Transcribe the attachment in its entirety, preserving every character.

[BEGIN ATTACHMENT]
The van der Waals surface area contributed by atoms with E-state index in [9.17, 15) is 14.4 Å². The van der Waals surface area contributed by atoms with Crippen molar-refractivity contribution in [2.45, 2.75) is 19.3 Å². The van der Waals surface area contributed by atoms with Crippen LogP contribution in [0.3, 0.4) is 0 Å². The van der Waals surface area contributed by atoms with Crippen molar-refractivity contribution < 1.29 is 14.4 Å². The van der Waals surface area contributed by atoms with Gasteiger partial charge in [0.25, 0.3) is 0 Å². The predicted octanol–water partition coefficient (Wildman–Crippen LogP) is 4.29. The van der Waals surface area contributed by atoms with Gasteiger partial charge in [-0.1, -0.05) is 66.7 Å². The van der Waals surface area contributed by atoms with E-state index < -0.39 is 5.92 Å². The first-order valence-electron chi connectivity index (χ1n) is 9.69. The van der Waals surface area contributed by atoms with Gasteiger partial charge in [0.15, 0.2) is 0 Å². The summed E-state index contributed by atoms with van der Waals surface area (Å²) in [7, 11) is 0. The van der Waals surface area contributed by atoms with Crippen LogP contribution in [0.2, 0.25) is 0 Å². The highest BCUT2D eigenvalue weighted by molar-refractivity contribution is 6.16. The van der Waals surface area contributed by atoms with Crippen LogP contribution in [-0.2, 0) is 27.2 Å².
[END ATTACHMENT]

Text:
The van der Waals surface area contributed by atoms with E-state index in [9.17, 15) is 14.4 Å². The van der Waals surface area contributed by atoms with Crippen molar-refractivity contribution in [2.45, 2.75) is 19.3 Å². The van der Waals surface area contributed by atoms with Crippen LogP contribution in [0.3, 0.4) is 0 Å². The van der Waals surface area contributed by atoms with Crippen molar-refractivity contribution < 1.29 is 14.4 Å². The van der Waals surface area contributed by atoms with Gasteiger partial charge in [0.25, 0.3) is 0 Å². The predicted octanol–water partition coefficient (Wildman–Crippen LogP) is 4.29. The van der Waals surface area contributed by atoms with Gasteiger partial charge in [-0.1, -0.05) is 66.7 Å². The van der Waals surface area contributed by atoms with E-state index < -0.39 is 5.92 Å². The first-order valence-electron chi connectivity index (χ1n) is 9.69. The van der Waals surface area contributed by atoms with Gasteiger partial charge in [0.15, 0.2) is 0 Å². The summed E-state index contributed by atoms with van der Waals surface area (Å²) in [7, 11) is 0. The van der Waals surface area contributed by atoms with Crippen LogP contribution in [0.2, 0.25) is 0 Å². The highest BCUT2D eigenvalue weighted by molar-refractivity contribution is 6.16. The van der Waals surface area contributed by atoms with Crippen LogP contribution in [-0.2, 0) is 27.2 Å².